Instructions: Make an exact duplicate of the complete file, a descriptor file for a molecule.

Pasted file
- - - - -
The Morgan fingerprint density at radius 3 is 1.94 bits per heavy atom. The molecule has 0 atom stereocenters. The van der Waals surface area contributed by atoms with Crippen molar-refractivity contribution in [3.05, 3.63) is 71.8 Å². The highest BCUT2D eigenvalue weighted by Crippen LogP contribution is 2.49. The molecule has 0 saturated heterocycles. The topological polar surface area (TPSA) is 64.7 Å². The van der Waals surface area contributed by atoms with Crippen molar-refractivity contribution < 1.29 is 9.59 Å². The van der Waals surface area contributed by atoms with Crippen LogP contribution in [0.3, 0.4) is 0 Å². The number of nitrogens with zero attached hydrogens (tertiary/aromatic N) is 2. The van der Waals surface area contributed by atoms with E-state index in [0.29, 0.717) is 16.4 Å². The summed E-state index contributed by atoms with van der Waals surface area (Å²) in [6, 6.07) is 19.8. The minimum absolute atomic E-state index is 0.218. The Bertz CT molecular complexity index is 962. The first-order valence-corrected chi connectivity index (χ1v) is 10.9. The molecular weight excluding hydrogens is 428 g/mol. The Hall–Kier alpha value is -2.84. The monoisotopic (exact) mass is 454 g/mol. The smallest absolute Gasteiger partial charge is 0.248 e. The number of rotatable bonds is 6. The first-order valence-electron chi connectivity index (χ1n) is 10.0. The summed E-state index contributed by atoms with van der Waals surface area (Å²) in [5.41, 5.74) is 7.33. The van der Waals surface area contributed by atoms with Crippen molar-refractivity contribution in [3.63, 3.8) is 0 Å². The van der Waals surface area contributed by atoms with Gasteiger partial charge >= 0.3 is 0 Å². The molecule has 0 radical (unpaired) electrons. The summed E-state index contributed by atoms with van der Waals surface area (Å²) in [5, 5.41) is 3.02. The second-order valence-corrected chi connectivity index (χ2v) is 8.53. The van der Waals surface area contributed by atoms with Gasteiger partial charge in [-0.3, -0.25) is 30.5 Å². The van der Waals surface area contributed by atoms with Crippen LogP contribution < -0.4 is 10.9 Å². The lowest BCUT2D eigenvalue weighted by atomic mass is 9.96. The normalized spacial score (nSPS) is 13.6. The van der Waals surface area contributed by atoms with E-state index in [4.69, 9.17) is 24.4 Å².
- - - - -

The Morgan fingerprint density at radius 3 is 1.94 bits per heavy atom. The molecule has 0 atom stereocenters. The van der Waals surface area contributed by atoms with Crippen molar-refractivity contribution in [3.05, 3.63) is 71.8 Å². The highest BCUT2D eigenvalue weighted by Crippen LogP contribution is 2.49. The molecule has 0 saturated heterocycles. The topological polar surface area (TPSA) is 64.7 Å². The van der Waals surface area contributed by atoms with Crippen molar-refractivity contribution < 1.29 is 9.59 Å². The van der Waals surface area contributed by atoms with Crippen LogP contribution in [0.3, 0.4) is 0 Å². The number of nitrogens with zero attached hydrogens (tertiary/aromatic N) is 2. The van der Waals surface area contributed by atoms with E-state index in [0.29, 0.717) is 16.4 Å². The summed E-state index contributed by atoms with van der Waals surface area (Å²) in [6, 6.07) is 19.8. The minimum absolute atomic E-state index is 0.218. The Bertz CT molecular complexity index is 962. The first-order valence-corrected chi connectivity index (χ1v) is 10.9. The molecular weight excluding hydrogens is 428 g/mol. The Hall–Kier alpha value is -2.84. The monoisotopic (exact) mass is 454 g/mol. The smallest absolute Gasteiger partial charge is 0.248 e. The number of rotatable bonds is 6. The first-order valence-electron chi connectivity index (χ1n) is 10.0. The summed E-state index contributed by atoms with van der Waals surface area (Å²) in [5.41, 5.74) is 7.33. The van der Waals surface area contributed by atoms with Crippen molar-refractivity contribution in [3.63, 3.8) is 0 Å². The van der Waals surface area contributed by atoms with Gasteiger partial charge >= 0.3 is 0 Å². The molecule has 0 radical (unpaired) electrons. The summed E-state index contributed by atoms with van der Waals surface area (Å²) in [5, 5.41) is 3.02. The second-order valence-corrected chi connectivity index (χ2v) is 8.53. The van der Waals surface area contributed by atoms with Gasteiger partial charge in [-0.3, -0.25) is 30.5 Å². The van der Waals surface area contributed by atoms with Crippen LogP contribution < -0.4 is 10.9 Å². The lowest BCUT2D eigenvalue weighted by atomic mass is 9.96. The normalized spacial score (nSPS) is 13.6. The van der Waals surface area contributed by atoms with E-state index in [4.69, 9.17) is 24.4 Å².